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Dear BCN readers,

The 2010 charter required “Mayor’s Budget” has been revised. The budget changes will be officially announced at the Monday November 2nd council meeting. It contains the removal of the twelve day work furlough and reduction in hours contained in the original budget. City workers will not be experiencing any reduction in work hours. In addition the revised budget significantly reduces the number of occupied positions to be eliminated from five to one. The tax rate increase for residential assessments in the revised budget is 14.59 %. The commercial rate increase is 6.66%.

The revised budget includes an additional $167,000 in revenue owed to the city by the state for grants that were not received. It also includes $26,000 of city account adjustments. These increases in revenue were discovered the day after the Mayor’s budget was announced. They are the result the City Administrator, Meredith Robson and the Mayor’s persistent efforts to prevent the serious loss of city workers, a crippling reduction in hours that would affect city services, and a residential tax increase.

Much of the budget challenges were identified in the 2009 mid-year financial projection report that was widely publicized by my office. The budget has no increases in operating expenses. To help accomplish this, the city request that all labor unions honor a 0% salary increase for 2010. The budget includes over $600,000 in additional losses of sales tax related revenue. It compensates for $1,250,000 taken out of the reserve fund to balance the budget in 2009 but not being withdrawn in the 2010 budget. Much of the revenue included in the 2010 budget is from recouping debt owed to the city by the State of New York. Keep in mind that this source will not be available in the 2011 budget. In addition, this budget includes a number of positions that will not be refilled in an attrition program.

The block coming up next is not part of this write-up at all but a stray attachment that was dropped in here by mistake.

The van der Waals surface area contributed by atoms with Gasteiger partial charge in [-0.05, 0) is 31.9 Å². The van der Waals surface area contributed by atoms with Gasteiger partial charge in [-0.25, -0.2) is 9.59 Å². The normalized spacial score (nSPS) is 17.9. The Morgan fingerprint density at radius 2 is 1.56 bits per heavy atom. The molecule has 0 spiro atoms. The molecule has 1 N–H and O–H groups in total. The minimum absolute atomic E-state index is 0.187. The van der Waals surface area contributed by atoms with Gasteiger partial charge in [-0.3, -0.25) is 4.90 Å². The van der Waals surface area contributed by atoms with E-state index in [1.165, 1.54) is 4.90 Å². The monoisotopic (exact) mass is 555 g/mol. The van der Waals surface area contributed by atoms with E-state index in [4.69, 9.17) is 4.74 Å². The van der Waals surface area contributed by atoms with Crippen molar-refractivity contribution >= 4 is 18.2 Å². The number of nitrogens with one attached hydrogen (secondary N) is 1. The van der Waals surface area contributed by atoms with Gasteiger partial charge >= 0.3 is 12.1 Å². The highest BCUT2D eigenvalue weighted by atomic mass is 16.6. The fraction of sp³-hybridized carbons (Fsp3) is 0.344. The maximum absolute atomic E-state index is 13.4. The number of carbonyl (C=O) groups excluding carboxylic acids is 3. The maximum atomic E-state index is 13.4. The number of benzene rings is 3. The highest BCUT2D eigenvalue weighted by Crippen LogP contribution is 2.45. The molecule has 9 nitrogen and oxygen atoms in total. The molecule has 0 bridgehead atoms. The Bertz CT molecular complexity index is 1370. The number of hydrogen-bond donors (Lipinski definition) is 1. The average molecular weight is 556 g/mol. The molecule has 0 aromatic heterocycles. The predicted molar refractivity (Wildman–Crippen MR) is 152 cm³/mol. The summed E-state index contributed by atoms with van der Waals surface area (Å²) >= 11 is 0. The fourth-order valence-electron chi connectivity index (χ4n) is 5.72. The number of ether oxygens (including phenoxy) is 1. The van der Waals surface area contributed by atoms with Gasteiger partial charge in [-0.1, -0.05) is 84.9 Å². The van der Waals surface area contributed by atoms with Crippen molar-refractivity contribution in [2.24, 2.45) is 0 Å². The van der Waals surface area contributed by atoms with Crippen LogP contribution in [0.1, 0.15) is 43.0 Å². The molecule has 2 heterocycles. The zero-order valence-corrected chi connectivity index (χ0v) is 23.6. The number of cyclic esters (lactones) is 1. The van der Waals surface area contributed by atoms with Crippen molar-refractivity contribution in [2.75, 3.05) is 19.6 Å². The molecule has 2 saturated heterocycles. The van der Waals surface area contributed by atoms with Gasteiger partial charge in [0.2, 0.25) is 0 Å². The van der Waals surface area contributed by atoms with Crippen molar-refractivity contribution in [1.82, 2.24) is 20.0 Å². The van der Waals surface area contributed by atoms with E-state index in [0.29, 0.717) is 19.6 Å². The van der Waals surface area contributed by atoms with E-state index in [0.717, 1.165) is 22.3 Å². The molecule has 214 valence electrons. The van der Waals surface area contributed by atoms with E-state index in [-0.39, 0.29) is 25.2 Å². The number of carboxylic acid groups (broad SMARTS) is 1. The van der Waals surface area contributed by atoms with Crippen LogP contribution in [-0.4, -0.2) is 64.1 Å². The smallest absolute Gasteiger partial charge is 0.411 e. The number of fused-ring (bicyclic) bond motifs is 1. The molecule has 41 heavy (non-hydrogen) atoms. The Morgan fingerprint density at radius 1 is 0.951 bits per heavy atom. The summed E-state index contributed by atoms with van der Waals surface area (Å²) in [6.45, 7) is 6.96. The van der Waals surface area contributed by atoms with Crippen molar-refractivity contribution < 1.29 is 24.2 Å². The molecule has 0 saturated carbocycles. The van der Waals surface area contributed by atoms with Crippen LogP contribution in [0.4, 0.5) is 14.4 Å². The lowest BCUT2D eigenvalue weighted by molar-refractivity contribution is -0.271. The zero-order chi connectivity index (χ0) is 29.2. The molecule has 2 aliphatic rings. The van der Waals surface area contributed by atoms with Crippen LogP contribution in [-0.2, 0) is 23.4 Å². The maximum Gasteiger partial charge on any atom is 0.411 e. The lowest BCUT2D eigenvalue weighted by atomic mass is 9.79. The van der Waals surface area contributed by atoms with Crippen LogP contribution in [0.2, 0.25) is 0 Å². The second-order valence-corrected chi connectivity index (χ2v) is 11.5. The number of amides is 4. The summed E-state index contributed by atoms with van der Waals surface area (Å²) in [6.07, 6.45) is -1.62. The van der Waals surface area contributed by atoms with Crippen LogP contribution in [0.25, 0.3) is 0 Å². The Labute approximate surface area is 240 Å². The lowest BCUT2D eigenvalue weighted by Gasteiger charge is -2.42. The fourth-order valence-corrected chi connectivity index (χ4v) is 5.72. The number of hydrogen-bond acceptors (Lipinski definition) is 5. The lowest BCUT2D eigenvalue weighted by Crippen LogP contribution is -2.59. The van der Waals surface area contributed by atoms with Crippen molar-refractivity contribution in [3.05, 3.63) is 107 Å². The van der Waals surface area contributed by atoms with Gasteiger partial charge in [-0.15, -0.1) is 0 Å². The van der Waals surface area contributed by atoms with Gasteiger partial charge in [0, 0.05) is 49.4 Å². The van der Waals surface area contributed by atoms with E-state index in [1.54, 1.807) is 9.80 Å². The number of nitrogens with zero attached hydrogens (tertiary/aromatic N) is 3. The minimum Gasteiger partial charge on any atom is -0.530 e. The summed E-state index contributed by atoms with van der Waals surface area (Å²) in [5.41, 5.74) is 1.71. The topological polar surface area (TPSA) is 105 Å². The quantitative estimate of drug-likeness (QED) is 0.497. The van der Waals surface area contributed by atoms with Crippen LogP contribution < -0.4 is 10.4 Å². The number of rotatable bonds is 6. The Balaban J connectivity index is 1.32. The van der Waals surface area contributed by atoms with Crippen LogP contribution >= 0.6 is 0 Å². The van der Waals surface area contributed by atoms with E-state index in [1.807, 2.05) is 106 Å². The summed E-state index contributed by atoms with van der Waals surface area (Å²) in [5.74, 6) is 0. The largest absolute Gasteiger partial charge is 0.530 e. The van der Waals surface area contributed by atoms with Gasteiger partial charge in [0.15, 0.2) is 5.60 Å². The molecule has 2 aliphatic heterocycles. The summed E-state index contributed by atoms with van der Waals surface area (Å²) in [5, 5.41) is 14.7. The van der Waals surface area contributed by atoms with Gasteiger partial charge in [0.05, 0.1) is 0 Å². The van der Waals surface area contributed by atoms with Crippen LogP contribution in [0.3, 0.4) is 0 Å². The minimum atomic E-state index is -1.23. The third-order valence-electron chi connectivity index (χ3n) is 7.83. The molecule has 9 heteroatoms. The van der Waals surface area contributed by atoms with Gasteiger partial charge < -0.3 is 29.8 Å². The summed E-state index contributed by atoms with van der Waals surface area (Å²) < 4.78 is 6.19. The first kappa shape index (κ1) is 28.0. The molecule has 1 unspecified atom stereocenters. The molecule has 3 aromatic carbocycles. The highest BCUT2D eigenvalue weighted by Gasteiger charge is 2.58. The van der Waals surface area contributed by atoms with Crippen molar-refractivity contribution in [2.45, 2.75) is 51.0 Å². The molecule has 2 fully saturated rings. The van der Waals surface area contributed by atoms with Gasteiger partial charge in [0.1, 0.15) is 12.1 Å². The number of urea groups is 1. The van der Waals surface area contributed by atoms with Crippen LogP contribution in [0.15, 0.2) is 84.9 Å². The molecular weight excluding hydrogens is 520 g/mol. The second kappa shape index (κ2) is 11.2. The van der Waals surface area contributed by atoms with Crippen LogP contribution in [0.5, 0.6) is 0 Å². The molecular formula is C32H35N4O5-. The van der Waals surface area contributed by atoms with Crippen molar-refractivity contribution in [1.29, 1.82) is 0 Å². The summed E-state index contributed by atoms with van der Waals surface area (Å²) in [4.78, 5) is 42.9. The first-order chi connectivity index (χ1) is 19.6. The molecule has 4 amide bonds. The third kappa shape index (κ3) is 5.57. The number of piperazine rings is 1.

I anticipate working ambitiously with the council to further reduce the tax rate increase as we meet with department supervisors and review the budget line-by-line. A town hall meeting will be scheduled for late November and as always public comments are welcome at city council meetings. The council will be making amendments between now and late December when the budget is adopted.

Thank you,
Steve Gold

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You are killing me, and I have a job and possiblities of increasing my salary (even though I took a pay cut this year already). This is really going to drive many on fixed income out of Beacon.
So when you say that you are for lowering the tax rate, what exactly do you mean by that?? Cause it seems like you are really not for that....
Nearly 15%!! What you trying to do to people? There are already around 65 houses in this town in foreclosure. I guess you aren't running for re-election.
Looks like the current budget is paying for some of the recent follies that the current administration has overseen!!!
Also consider that there will be no star exemption in 2010. My taxes are increasing 33.2%.
I understand your frustration and the financial difficulties a tax increase presents to people on fixed incomes or those who are just making ends meet. I hope you read through the budget explanation and can see that there is simply no good way to make up for a loss of 1,250,000 of savings and 600,000 of sales tax related revenue. I don’t mind being blamed; if the economy was peachy I would be praised. But the fact of the matter is I didn’t cause these catastrophic losses to our revenue. I have been trying to deal with it as best I can in the worst possible economic climate since the depression. To her credit, the City Administrator managed to find much of the money needed in funds owed to the city by the state but not enough to prevent a tax increase.

It was a difficult decision to make when we found the additional 200,000. Had I left the positions slated for elimination it would have put five people out of work and forced most of the city’s employees to take 12 days off without pay. The result of which would be devastating to some very hard working and loyal city workers and their families. Plus in its wake (also including the attrition program) it would leave a much run down city infrastructure with maintenance, repairs and snow removal far away from any city’s standards. Yes, it would have also reduced the tax rate from 14.5 to 11.5% (approximately).